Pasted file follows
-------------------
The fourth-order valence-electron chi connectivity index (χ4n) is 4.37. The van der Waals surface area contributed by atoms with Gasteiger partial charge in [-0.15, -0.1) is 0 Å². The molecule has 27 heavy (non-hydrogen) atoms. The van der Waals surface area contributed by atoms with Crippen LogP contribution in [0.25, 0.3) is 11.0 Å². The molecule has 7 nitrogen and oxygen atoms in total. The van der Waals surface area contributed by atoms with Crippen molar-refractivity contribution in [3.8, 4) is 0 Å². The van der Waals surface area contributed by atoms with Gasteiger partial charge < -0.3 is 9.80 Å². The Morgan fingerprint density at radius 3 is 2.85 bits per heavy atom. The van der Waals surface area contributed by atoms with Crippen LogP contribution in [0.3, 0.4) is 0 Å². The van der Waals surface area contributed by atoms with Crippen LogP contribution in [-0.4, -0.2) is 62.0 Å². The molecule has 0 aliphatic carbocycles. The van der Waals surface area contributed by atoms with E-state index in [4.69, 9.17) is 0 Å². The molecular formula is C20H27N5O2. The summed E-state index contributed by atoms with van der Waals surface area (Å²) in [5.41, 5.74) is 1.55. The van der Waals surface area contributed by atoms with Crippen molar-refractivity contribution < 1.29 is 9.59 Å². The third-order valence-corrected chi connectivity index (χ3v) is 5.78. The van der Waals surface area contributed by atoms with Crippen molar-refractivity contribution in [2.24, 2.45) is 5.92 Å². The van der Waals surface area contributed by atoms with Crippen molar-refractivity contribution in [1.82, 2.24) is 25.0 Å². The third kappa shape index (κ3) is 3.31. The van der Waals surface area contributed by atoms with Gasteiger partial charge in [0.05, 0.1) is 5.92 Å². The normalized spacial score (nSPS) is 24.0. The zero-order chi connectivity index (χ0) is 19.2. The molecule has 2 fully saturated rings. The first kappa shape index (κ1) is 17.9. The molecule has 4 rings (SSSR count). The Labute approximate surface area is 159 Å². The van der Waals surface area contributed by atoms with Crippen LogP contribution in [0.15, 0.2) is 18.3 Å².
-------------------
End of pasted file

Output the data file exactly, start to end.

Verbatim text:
The fourth-order valence-electron chi connectivity index (χ4n) is 4.37. The van der Waals surface area contributed by atoms with Gasteiger partial charge in [-0.15, -0.1) is 0 Å². The molecule has 27 heavy (non-hydrogen) atoms. The van der Waals surface area contributed by atoms with Crippen LogP contribution in [0.25, 0.3) is 11.0 Å². The molecule has 7 nitrogen and oxygen atoms in total. The van der Waals surface area contributed by atoms with Crippen molar-refractivity contribution in [3.8, 4) is 0 Å². The van der Waals surface area contributed by atoms with Gasteiger partial charge < -0.3 is 9.80 Å². The Morgan fingerprint density at radius 3 is 2.85 bits per heavy atom. The van der Waals surface area contributed by atoms with Crippen LogP contribution in [0.3, 0.4) is 0 Å². The van der Waals surface area contributed by atoms with Crippen LogP contribution in [-0.4, -0.2) is 62.0 Å². The molecule has 0 aliphatic carbocycles. The van der Waals surface area contributed by atoms with E-state index in [4.69, 9.17) is 0 Å². The molecular formula is C20H27N5O2. The summed E-state index contributed by atoms with van der Waals surface area (Å²) in [5.41, 5.74) is 1.55. The van der Waals surface area contributed by atoms with Crippen molar-refractivity contribution < 1.29 is 9.59 Å². The third-order valence-corrected chi connectivity index (χ3v) is 5.78. The van der Waals surface area contributed by atoms with Crippen molar-refractivity contribution in [2.24, 2.45) is 5.92 Å². The van der Waals surface area contributed by atoms with Crippen molar-refractivity contribution in [1.82, 2.24) is 25.0 Å². The third kappa shape index (κ3) is 3.31. The van der Waals surface area contributed by atoms with Gasteiger partial charge in [0.05, 0.1) is 5.92 Å². The normalized spacial score (nSPS) is 24.0. The zero-order chi connectivity index (χ0) is 19.2. The molecule has 2 fully saturated rings. The first kappa shape index (κ1) is 17.9. The molecule has 4 rings (SSSR count). The Labute approximate surface area is 159 Å². The van der Waals surface area contributed by atoms with Crippen LogP contribution in [0.15, 0.2) is 18.3 Å².